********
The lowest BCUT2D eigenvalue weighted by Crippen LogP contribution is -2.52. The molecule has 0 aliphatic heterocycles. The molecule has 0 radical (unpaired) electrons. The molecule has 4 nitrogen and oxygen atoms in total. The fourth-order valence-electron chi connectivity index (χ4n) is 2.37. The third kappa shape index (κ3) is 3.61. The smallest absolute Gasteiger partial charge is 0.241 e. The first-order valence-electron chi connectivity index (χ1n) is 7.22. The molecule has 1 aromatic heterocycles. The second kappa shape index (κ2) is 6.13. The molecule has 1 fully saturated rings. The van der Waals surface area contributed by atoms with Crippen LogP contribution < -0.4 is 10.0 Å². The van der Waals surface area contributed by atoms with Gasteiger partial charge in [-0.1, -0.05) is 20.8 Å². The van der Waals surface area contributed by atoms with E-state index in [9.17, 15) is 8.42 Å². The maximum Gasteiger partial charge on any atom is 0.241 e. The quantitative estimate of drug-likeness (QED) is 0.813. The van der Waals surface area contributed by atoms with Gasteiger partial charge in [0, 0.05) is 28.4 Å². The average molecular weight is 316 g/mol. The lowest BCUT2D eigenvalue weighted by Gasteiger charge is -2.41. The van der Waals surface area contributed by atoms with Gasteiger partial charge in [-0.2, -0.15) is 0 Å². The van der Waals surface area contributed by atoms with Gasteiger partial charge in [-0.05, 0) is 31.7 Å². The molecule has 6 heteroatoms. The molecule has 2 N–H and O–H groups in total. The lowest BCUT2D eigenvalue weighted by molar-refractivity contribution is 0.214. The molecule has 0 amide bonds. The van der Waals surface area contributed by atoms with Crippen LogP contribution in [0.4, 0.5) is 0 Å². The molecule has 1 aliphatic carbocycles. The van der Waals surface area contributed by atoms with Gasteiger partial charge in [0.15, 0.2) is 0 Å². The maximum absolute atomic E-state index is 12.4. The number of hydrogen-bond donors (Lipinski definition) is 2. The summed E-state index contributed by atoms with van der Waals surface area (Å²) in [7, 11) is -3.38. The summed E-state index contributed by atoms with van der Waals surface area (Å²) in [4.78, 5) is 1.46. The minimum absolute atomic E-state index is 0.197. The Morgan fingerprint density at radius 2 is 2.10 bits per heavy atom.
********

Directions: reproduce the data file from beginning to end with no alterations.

The lowest BCUT2D eigenvalue weighted by Crippen LogP contribution is -2.52. The molecule has 0 aliphatic heterocycles. The molecule has 0 radical (unpaired) electrons. The molecule has 4 nitrogen and oxygen atoms in total. The fourth-order valence-electron chi connectivity index (χ4n) is 2.37. The third kappa shape index (κ3) is 3.61. The smallest absolute Gasteiger partial charge is 0.241 e. The first-order valence-electron chi connectivity index (χ1n) is 7.22. The molecule has 1 aromatic heterocycles. The second kappa shape index (κ2) is 6.13. The molecule has 1 fully saturated rings. The van der Waals surface area contributed by atoms with Crippen LogP contribution < -0.4 is 10.0 Å². The van der Waals surface area contributed by atoms with Gasteiger partial charge in [-0.1, -0.05) is 20.8 Å². The van der Waals surface area contributed by atoms with E-state index in [9.17, 15) is 8.42 Å². The maximum Gasteiger partial charge on any atom is 0.241 e. The quantitative estimate of drug-likeness (QED) is 0.813. The van der Waals surface area contributed by atoms with Gasteiger partial charge in [0, 0.05) is 28.4 Å². The average molecular weight is 316 g/mol. The lowest BCUT2D eigenvalue weighted by Gasteiger charge is -2.41. The van der Waals surface area contributed by atoms with Gasteiger partial charge in [-0.2, -0.15) is 0 Å². The van der Waals surface area contributed by atoms with Gasteiger partial charge in [-0.05, 0) is 31.7 Å². The molecule has 6 heteroatoms. The molecule has 2 N–H and O–H groups in total. The lowest BCUT2D eigenvalue weighted by molar-refractivity contribution is 0.214. The molecule has 0 amide bonds. The van der Waals surface area contributed by atoms with Crippen LogP contribution in [0.4, 0.5) is 0 Å². The molecule has 1 aliphatic carbocycles. The van der Waals surface area contributed by atoms with Gasteiger partial charge in [0.15, 0.2) is 0 Å². The maximum absolute atomic E-state index is 12.4. The number of hydrogen-bond donors (Lipinski definition) is 2. The summed E-state index contributed by atoms with van der Waals surface area (Å²) in [7, 11) is -3.38. The summed E-state index contributed by atoms with van der Waals surface area (Å²) in [4.78, 5) is 1.46. The minimum absolute atomic E-state index is 0.197. The Morgan fingerprint density at radius 2 is 2.10 bits per heavy atom.